Give Me Some Direction . Oh Noah! | PBS Parents

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Give Me Some Direction

Lost and Found


In the online game, Lost and Found, children go on virtual scavenger hunts with Noah and Nell to collect items that Coco lost on her way to a pool party and a picnic. It’s a good thing that they have some friendly neighbors to help them with Spanish directional clues along the way! In this lesson, children will play Lost and Found and participate in hands-on activities to learn new Spanish vocabulary.




Papa Caliente (Hot Potato) Game

In this group activity you and your children (or your child and his/her friends) will play a game to review the Spanish directional words in the Lost and Found game.

Arrange the children in a circle. Introduce “la pelota” (the ball) like the one they saw in the Lost and Found game. Review the Spanish words for left (“a la izquierda”) and right (“a la derecha.”)

Then, play music (we suggest the Oh Noah! “I Can Swim” music video) and call out one of the directional phrases (“a la derecha” or “a la izquierda.”)

Children pass “la pelota” in the specified direction until you stop the music, like the traditional “Hot Potato” game.

The child holding “la pelota” when the music stops sits in the middle of the circle. Keep playing until one child is left!

Arriba, Abajo We Go!


Play this game in an open space with one or more child. Introduce a ball (una pelota) or balloon (un globo) like the ones seen in Lost and Found.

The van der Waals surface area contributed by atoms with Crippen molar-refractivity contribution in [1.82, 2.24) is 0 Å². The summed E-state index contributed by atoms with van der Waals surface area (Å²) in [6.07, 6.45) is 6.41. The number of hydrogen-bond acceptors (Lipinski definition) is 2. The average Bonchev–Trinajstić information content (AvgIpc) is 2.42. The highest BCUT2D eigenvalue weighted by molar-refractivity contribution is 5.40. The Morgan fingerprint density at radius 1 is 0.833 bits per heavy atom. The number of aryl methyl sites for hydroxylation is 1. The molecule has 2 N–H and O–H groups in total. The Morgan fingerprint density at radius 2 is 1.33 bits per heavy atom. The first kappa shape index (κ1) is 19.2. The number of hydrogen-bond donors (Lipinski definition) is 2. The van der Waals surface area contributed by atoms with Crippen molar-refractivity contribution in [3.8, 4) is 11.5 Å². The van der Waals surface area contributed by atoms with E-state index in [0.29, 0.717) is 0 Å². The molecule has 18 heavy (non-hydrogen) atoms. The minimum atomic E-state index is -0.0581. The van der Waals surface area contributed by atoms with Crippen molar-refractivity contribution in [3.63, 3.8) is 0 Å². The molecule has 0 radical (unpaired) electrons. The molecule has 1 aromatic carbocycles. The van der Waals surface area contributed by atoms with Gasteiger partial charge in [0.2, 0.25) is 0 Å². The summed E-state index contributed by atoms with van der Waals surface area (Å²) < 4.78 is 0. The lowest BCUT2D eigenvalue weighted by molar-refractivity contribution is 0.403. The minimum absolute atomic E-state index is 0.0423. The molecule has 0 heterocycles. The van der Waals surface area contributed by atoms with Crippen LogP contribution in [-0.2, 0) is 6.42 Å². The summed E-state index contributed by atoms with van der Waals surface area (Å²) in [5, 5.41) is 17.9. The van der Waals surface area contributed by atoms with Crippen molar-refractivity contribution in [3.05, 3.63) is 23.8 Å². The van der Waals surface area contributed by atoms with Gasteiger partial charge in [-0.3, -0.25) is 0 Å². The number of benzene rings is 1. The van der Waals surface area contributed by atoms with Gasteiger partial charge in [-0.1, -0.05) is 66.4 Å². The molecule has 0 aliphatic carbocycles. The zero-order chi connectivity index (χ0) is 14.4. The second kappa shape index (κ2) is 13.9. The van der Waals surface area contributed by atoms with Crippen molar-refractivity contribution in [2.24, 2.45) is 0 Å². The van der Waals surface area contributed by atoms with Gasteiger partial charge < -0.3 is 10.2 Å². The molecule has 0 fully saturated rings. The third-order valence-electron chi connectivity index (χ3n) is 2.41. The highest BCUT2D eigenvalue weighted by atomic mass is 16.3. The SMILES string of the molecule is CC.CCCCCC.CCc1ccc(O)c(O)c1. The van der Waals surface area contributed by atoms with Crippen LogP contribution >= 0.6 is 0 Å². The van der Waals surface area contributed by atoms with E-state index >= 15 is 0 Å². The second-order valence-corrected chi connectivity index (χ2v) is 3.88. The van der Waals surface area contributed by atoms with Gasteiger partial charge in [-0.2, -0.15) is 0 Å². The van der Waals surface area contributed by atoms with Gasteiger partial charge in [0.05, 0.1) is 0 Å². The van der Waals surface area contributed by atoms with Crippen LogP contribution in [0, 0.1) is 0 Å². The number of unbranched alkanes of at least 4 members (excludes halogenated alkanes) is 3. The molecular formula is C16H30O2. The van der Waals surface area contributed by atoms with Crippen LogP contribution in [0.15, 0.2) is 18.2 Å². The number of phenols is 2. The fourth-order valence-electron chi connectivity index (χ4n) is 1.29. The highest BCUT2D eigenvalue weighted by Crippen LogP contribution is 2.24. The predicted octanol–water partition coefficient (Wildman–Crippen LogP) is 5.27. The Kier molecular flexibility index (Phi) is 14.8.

Review the Spanish words for “up” (arriba) and “down” (abajo).

Working together, try to keep the ball up in the air by tapping it. Whoever taps the ball should shout “arriba” each time they tap it and it bounces up.

Then, call out “abajo” and spread out and let the ball fall to the ground. Alternatively, when the ball accidentally falls, everyone says “abajo.”

Take It Further:

  • a-MAZE-ing Noah! Help Noah and Nell get to the pool with the maze handout. Your child can use the Spanish directional clues and key to move through the maze. For a fun outdoor activity, try to recreate the maze using cones! You and your child can guide each other through it, providing Spanish directional phrase clues. For an extra challenge, try wearing a blindfold!
  • Sing Your Directions! Replace the words to “Head, Shoulders, Knees and Toes” with “Arriba, abajo, a la derecha, a la izquierda” and have your child touch his/her head for “arriba,” touch the ground for “abajo,” point to the right for “a la derecha,” and point to the left for “a la izquierda.”
  • Directions Everywhere. Try using the Spanish words for up, down, to the right, and to the left when you’re out with your child. For instance, in the grocery store, instruct your children to turn the shopping cart “a la derecha” or “a la izquierda” and at the park suggest they climb “arriba” or slide “abajo” the equipment.
  • Body Compass. To help your child learn and remember Spanish directional words, make your own body compass! Take a photograph or have your child draw a picture of him/herself standing with arms stretched out to the right and left. Then label above the head “arriba,” below the feet “abajo,” next to the right hand “a la derecha,” and next to the left hand “a la izquierda.” For a fun outdoor activity, do the same thing but trace your child with sidewalk chalk!
  • Outdoor Language Learning. Have a picnic or take a trip to the pool with your child! Encourage your child to use the Spanish words for the items learned while playing the Lost and Found game.

Related Oh Noah Media:

Lost and Found game

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